ORIGINAL FRENCH ARTICLE: "Nicolas Sarkozy veut éradiquer le chômage ou supprimer les chômeurs ?"
by Interview carried out by Pierre Duquesne
Translated Sunday 19 February 2012, by Henry Crapoand reviewed by
Jean François Kieffer, national secretary of CGT Unemployed, is calling on the 4.8 million jobless to turn out on a massive scale on February 29th against the austerity measures, as a protest against being stigmatised by Nicolas Sarkozy. In an interview in Saturday’s Figaro Magazine, the “president-candidate” proposes holding a referendum to require jobseekers – after being given compulsory training - to accept any job offered. Interview:
Key words: unemployment, austerity, purchasing power, cgt, sarkozy, jobs, interview
What’s your reaction to Sarkozy’s proposal?
Jean François Kieffer: It’s outrageous. For months on end jobless people have been called lazy or spongers. The RSA benefit payment has been compared to a cancer on our society. Today, yet again, Nicolas Sarkozy has been hanging the jobless out to dry. He is taking exactly the same line on this question as the National Front. He’s trying to drive a wedge between workers out of work and those in employment, and is also hardening his rhetoric towards immigrant workers. What is he trying to achieve – civil war?
How do you respond to the suggestion that the unemployed are work-shy?
Jean François Kieffer: The unemployed, whose purchasing power is constantly dwindling, are in an unenviable situation. Gas prices are going through the roof, electricity and petrol are going up, not to mention VAT rises. Against this background how can people be happy with 460 euros RSA benefit or the 800 euros which represents the average payment made to jobseekers? They didn’t ask to lose their jobs. They just want to find a job and live a normal life.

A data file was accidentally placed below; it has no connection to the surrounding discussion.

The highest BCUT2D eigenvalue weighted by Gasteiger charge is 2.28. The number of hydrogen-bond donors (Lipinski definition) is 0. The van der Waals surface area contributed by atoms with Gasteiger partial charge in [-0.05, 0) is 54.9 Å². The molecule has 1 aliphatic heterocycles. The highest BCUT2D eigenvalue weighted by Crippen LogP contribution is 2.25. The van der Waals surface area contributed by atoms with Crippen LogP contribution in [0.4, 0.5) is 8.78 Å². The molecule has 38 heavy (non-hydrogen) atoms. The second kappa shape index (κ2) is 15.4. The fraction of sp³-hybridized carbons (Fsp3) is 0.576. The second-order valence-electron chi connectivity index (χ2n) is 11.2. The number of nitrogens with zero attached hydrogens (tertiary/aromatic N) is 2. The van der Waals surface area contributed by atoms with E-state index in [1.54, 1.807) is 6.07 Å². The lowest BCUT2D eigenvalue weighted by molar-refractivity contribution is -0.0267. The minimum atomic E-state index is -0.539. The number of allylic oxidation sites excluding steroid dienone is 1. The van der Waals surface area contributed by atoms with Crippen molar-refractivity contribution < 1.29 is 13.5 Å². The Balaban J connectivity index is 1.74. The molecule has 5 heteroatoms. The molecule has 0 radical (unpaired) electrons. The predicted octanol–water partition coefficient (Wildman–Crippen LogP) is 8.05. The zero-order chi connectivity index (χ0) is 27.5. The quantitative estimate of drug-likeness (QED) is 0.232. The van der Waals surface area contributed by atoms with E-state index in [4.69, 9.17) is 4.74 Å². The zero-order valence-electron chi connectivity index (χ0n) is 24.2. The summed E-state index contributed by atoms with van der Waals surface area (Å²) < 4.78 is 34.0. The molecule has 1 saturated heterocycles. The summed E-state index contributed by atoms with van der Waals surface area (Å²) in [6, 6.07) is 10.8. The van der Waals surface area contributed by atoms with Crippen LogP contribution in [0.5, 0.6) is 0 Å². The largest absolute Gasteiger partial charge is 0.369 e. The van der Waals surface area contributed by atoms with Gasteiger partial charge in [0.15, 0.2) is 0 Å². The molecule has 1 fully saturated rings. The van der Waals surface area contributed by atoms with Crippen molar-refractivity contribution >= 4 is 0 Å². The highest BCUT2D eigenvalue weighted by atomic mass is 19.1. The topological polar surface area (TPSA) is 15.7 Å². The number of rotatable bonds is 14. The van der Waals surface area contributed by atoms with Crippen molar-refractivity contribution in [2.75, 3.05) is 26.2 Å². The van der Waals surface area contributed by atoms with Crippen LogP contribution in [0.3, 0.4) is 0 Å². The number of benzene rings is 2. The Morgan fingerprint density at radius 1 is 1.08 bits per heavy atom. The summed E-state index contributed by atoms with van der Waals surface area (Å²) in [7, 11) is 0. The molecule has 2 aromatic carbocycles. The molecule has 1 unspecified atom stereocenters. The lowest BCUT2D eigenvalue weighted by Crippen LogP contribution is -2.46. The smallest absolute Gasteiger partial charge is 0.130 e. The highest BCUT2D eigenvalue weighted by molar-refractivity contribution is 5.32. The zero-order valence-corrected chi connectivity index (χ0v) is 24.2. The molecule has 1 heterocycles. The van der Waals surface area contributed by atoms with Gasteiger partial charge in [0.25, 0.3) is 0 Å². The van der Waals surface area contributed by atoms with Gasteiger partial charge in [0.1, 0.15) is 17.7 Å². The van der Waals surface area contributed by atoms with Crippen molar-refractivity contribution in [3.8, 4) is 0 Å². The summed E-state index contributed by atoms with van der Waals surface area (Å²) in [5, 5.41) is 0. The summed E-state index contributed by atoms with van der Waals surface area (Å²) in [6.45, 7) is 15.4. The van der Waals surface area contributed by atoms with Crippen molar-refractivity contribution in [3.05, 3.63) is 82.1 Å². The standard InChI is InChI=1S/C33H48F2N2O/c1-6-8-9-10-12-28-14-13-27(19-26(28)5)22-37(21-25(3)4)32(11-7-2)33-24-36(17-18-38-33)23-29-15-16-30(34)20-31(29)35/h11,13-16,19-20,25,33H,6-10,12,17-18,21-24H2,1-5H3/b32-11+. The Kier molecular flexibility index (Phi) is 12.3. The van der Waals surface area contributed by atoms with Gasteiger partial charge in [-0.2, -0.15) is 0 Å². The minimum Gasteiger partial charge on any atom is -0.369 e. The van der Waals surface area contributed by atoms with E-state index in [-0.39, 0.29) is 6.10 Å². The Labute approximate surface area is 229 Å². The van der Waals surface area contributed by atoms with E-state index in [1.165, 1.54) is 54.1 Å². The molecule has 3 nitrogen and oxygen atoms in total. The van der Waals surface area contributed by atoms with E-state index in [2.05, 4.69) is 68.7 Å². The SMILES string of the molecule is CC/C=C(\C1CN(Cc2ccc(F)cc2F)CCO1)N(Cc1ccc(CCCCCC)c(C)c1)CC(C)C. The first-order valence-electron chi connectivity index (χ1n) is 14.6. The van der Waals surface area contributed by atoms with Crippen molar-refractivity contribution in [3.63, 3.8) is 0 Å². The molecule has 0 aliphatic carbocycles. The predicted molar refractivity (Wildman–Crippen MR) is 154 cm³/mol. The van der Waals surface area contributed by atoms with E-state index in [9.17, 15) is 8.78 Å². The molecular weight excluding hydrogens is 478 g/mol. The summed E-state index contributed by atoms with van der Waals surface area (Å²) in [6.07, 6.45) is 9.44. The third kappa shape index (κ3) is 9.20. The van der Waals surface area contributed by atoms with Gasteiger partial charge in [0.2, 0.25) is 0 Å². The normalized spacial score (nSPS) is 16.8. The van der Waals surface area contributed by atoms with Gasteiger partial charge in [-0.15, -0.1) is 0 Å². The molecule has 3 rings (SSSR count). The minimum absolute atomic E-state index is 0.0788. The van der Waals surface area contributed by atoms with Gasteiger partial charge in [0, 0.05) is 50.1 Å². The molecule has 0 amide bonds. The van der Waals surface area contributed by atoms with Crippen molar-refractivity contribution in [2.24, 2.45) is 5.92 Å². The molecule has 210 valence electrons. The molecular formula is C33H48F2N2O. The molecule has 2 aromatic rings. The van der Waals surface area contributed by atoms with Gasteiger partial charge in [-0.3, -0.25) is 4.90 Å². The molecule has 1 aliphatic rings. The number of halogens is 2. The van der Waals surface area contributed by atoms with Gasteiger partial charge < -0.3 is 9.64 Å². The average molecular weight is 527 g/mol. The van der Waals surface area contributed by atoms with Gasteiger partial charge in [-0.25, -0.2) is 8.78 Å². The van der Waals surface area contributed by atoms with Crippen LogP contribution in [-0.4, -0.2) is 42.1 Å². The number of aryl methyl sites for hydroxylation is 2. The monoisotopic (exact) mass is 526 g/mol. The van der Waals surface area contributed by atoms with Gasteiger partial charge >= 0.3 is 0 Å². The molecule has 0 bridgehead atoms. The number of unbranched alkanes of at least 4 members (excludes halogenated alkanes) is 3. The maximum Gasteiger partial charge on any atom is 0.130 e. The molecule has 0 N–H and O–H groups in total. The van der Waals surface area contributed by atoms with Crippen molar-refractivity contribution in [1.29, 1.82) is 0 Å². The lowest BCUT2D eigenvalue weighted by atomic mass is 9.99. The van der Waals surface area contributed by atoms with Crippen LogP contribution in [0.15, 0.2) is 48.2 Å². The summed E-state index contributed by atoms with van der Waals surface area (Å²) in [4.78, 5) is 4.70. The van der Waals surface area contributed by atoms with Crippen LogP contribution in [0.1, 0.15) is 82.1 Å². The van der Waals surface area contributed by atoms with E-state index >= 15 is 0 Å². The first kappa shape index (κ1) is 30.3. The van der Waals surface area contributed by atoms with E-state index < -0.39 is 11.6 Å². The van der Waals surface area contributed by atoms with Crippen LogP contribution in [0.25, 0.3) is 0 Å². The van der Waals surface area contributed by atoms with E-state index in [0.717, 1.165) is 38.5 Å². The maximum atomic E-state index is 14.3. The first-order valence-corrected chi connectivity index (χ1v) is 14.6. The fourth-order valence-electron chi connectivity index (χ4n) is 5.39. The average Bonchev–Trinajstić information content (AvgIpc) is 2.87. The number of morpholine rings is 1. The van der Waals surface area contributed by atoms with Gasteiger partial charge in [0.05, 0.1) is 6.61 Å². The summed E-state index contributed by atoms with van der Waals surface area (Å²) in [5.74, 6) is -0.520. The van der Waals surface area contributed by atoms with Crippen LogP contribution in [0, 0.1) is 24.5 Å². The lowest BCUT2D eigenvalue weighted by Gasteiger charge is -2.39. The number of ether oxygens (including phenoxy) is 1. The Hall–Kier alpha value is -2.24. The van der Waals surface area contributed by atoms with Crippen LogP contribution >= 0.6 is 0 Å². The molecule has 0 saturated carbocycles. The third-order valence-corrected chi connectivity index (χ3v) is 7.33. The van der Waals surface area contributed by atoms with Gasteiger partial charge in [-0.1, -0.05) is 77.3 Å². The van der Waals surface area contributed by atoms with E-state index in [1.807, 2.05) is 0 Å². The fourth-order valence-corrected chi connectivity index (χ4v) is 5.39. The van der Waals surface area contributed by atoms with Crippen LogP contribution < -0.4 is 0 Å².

Can the unemployed be forced to accept a job?
Jean François Kieffer: Taking one person off the unemployment statistics won’t create one more job. In fact, Nicolas Sarkozy’s plan is to cut unemployment by sharply driving up job insecurity, as in Germany. No new jobs will be created, but employees will be forced to accept part-time work, and be paid peanuts.
The worst thing is that for five years no employment policy has been introduced. Nicolas Sarkozy is planning to provide compulsory training for the 4.8 million jobless in France. But why didn’t he do this before? Today only 10% of jobseekers receive training, restricted to posts that are hard to fill. Sarkozy has been responsible for the increase to 700 million overtime hours worked every year. This alone is the equivalent of 400,000 full-time posts.
If he really wants to cut unemployment he should start by halting the job cuts in the public sector. With all these setbacks you have to wonder if he’s trying to get rid of unemployment, or of jobseekers themselves. If Sarkozy wants referendums, why doesn’t he hold them on the need to increase private sector wages, pensions, jobseekers’ allowance? Why doesn’t he hold them on restricting the unaccounted sums of public money spent on reducing employers’ contributions, which do nothing to stimulate employment?
What are you planning to do?
Jean François Kieffer: 4.8 million unemployed people represents a considerable force which should not allow itself to be rolled over, otherwise we will see the same situation as in Greece where their government has just halved their income again. We’re calling on everyone to take part in the European demonstration against austerity on 29th February. We need to be there. The only referendum that counts is the one in May when we can say no to Nicolas Sarkozy, to tell him to "clear off!".
• Other articles:
Nicolas Sarkozy would rather attack unemployed people than unemployment (PS Communiqué)
The hidden victims of the social crisis
Sarkozy, the Sunday democrat (PCF Communiqué)
• See also:
Our special section on unemployment